Security experts also predicted that machine learning could be utilized by cybercriminals to modify the code of new malware samples based on the ways in which security systems detect older infections. In this way, hackers will leverage machine learning to create smarter malware that could potentially fly under the radar within infected systems for longer periods of time.
This will require enterprises to be increasingly proactive with their security posture – monitoring of critical IT systems and assets must take place continually, and security officers must ensure that users are observing best protection practices in their daily access and network activities.
Preemptive efforts: Laying the groundwork for attack
Forbes contributor and ERPScan co-founder and CTO Alexander Polyakov noted that hackers could also begin utilizing machine learning to support the work done leading up to an attack.
Before they look to breach an organization, cybercriminals typically begin by gathering as much information about a target as possible. This includes details about company stakeholders that could potentially later be used to spur a phishing attack. With machine learning in place, hackers wouldn’t have to carry out these research efforts manually, and instead can automate and speed up the entire processes.
Leveraging machine learning in this way could mean a spike in targeted attacks that utilize personally identifiable information about company leaders and even lower level employees. Polyakov reported that this style of phishing attack could boost the chances of success by as much as 30 percent.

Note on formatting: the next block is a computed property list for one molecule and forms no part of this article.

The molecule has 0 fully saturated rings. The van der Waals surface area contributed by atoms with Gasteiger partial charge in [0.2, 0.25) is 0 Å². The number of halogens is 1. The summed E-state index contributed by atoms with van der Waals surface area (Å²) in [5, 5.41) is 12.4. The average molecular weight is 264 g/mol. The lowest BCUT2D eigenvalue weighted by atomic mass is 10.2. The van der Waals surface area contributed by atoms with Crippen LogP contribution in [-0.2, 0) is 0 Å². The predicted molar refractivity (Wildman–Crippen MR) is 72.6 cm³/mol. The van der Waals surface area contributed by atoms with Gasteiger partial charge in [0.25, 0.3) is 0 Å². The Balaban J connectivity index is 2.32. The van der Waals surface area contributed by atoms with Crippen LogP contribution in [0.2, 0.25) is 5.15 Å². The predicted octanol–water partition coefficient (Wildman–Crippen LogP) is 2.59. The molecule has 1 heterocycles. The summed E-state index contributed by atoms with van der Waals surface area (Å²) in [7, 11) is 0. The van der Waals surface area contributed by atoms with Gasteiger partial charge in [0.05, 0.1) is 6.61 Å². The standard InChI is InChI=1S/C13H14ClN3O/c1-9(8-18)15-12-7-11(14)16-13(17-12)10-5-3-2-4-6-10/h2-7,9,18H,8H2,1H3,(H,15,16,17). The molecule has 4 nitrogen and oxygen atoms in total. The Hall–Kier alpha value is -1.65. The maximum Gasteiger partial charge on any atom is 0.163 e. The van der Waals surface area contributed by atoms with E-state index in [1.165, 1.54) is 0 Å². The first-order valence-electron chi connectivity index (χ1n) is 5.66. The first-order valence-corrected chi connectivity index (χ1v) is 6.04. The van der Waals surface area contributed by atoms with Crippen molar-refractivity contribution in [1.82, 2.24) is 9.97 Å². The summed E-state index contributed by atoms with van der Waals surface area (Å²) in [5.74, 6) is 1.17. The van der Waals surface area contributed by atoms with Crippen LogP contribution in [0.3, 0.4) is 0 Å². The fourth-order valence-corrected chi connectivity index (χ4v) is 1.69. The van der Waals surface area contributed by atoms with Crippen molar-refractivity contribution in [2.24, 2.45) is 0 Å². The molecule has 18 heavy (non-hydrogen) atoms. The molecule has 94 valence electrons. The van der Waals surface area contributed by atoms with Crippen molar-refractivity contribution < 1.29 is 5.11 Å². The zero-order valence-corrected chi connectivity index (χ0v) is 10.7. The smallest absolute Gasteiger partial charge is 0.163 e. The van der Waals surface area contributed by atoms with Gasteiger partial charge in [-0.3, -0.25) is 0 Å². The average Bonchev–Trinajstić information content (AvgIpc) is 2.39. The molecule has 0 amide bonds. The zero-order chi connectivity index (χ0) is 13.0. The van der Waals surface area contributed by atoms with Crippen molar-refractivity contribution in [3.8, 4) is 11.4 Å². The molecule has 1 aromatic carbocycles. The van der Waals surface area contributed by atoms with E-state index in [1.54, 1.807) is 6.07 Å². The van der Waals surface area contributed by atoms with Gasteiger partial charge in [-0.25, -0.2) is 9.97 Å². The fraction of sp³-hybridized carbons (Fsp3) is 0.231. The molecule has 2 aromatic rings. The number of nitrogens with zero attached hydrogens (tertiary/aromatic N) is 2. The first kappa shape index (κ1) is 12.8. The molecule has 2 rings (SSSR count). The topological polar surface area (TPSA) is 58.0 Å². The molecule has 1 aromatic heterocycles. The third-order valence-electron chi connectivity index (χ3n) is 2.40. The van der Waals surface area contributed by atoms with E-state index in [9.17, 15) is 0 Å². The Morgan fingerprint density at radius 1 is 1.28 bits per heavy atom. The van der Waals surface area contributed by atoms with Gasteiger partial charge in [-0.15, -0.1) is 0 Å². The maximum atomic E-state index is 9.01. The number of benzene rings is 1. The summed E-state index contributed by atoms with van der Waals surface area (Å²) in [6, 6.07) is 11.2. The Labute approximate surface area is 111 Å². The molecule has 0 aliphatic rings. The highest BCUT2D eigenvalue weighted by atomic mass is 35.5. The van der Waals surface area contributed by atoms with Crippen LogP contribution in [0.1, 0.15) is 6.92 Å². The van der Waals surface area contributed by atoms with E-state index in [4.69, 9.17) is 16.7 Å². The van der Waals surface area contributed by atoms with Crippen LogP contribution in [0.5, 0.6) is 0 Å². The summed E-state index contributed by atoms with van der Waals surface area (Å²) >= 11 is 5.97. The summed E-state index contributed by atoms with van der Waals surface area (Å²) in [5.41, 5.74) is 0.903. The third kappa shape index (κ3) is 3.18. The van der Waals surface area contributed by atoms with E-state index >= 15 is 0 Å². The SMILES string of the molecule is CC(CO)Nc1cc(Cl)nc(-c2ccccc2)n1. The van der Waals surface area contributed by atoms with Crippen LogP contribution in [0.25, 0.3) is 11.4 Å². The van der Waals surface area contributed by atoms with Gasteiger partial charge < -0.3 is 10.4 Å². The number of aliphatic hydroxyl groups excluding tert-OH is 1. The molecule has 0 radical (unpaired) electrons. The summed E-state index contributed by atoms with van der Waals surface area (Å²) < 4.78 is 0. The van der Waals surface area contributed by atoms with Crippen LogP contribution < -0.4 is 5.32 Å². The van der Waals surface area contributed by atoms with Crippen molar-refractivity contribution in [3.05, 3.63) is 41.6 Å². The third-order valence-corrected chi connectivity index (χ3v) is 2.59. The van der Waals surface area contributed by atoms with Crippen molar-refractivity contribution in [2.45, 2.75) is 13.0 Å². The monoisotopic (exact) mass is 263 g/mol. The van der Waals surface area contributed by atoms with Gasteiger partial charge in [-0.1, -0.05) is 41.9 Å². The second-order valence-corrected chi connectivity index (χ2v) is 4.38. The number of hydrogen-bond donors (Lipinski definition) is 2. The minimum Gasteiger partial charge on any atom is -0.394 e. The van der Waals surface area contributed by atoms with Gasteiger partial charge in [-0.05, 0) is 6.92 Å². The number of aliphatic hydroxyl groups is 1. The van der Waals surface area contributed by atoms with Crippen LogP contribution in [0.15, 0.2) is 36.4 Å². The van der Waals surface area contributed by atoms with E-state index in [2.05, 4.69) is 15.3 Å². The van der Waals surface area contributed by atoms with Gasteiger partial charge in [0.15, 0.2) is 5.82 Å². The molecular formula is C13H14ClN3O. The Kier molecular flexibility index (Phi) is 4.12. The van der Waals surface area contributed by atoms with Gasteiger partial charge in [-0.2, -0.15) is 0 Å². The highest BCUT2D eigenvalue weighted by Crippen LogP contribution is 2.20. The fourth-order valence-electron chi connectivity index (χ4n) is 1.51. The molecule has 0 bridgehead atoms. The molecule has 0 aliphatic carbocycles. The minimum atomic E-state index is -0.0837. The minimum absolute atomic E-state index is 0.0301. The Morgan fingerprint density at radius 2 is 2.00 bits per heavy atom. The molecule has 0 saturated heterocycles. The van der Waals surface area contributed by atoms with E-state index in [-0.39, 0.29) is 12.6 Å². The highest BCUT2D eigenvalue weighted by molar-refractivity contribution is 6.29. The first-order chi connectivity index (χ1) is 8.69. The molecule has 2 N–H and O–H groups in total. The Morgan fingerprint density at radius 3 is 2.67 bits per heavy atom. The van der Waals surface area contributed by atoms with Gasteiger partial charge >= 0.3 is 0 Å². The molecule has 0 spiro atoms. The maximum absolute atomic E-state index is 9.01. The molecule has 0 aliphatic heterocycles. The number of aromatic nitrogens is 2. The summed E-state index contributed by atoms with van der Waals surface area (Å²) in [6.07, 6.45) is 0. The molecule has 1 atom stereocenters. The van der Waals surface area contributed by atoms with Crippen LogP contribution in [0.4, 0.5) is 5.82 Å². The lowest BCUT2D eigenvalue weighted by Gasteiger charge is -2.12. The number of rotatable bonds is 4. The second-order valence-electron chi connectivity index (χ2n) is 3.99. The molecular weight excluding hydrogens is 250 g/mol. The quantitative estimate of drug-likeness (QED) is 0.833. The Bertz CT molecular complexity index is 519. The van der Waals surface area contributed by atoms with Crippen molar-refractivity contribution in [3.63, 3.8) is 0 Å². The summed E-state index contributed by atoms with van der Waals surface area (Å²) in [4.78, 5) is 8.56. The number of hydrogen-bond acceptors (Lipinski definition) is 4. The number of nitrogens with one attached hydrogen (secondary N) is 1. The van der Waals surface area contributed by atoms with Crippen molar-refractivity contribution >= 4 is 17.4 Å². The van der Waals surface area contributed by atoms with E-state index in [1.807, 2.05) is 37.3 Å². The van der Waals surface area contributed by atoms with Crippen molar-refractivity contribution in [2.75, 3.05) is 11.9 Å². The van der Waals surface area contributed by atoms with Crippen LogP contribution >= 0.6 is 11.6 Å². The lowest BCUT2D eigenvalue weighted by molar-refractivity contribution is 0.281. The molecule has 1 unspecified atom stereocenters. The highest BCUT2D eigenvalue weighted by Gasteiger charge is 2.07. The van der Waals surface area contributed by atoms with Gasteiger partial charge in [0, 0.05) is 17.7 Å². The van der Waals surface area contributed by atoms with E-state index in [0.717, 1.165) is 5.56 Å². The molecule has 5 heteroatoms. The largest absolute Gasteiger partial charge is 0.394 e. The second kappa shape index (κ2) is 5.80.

As phishing and targeted attacks become more sophisticated, it’s imperative that executives and employees are educated about how to spot a fraudulent message created to appear legitimate. Often, phishing messages will include the recipient’s name, title and other details to encourage the victim to open it. However, these emails may also include spelling errors or small changes in sender email addresses, company names, logos and other items used to support the appearance of legitimacy. Ensuring that employees don’t fall for these tricks begins with proper security education and training as part of a layered security posture.
Bypassing CAPTCHA systems: Unauthorized access
Many websites and systems leverage CAPTCHA technology as a way to distinguish human users from bots or machine input. However, in the age of machine learning, even these formerly tried-and-true access protections aren’t impervious.
This isn’t the first time machine learning has emerged as a way for hackers to break through CAPTCHA access – in 2012, researchers proved that machine learning could bypass reCAPTCHA-based systems with an 82 percent success rate. More recently in 2017, researchers used machine learning to support 98 percent accuracy to sidestep Google reCAPTCHA protections.
This threat means that enterprises will have to strengthen their security protections, particularly those that prevent botnet access on customer-facing systems. Polyakov recommended replacing recognition CAPTCHA with MathCAPTCHA, or another more robust alternative.
Machine learning for security
Thankfully, as noted, machine learning can also be leveraged to boost security on the side of the enterprise.
As noted in this blog, machine learning can help pinpoint and close gaps in IoT security, improve the monitoring of data exchange between employee users, and even predict and stop zero-day threats. Click here to read more.
And to learn more about how to safeguard your enterprise against machine learning-based attacks, connect with the security experts at Trend Micro today.